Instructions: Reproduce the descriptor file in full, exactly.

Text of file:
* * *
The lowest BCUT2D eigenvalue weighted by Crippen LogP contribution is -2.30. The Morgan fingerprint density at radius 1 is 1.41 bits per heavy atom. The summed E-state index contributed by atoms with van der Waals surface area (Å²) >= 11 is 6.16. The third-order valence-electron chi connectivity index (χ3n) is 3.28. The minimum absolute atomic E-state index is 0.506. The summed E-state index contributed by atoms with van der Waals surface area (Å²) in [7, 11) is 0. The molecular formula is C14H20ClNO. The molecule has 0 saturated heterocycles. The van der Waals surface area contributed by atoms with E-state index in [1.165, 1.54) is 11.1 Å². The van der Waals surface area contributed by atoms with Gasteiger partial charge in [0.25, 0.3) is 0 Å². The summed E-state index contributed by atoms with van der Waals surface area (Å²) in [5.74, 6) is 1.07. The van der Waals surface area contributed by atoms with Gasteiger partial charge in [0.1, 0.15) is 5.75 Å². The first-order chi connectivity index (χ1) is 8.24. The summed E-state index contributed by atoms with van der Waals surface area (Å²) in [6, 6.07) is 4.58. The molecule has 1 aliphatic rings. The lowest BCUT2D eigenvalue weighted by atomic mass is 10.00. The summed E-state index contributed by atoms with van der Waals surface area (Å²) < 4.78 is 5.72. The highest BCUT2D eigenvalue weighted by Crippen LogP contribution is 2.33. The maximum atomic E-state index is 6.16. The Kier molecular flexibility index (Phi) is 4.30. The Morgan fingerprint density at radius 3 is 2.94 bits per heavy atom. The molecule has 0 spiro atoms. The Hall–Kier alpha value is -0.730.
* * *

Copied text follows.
The lowest BCUT2D eigenvalue weighted by Crippen LogP contribution is -2.30. The Morgan fingerprint density at radius 1 is 1.41 bits per heavy atom. The summed E-state index contributed by atoms with van der Waals surface area (Å²) >= 11 is 6.16. The third-order valence-electron chi connectivity index (χ3n) is 3.28. The minimum absolute atomic E-state index is 0.506. The summed E-state index contributed by atoms with van der Waals surface area (Å²) in [7, 11) is 0. The molecular formula is C14H20ClNO. The molecule has 0 saturated heterocycles. The van der Waals surface area contributed by atoms with E-state index in [1.165, 1.54) is 11.1 Å². The van der Waals surface area contributed by atoms with Gasteiger partial charge in [0.25, 0.3) is 0 Å². The summed E-state index contributed by atoms with van der Waals surface area (Å²) in [5.74, 6) is 1.07. The van der Waals surface area contributed by atoms with Gasteiger partial charge in [0.1, 0.15) is 5.75 Å². The first-order chi connectivity index (χ1) is 8.24. The summed E-state index contributed by atoms with van der Waals surface area (Å²) in [6, 6.07) is 4.58. The molecule has 1 aliphatic rings. The lowest BCUT2D eigenvalue weighted by atomic mass is 10.00. The summed E-state index contributed by atoms with van der Waals surface area (Å²) < 4.78 is 5.72. The highest BCUT2D eigenvalue weighted by Crippen LogP contribution is 2.33. The maximum atomic E-state index is 6.16. The Kier molecular flexibility index (Phi) is 4.30. The Morgan fingerprint density at radius 3 is 2.94 bits per heavy atom. The molecule has 0 spiro atoms. The Hall–Kier alpha value is -0.730.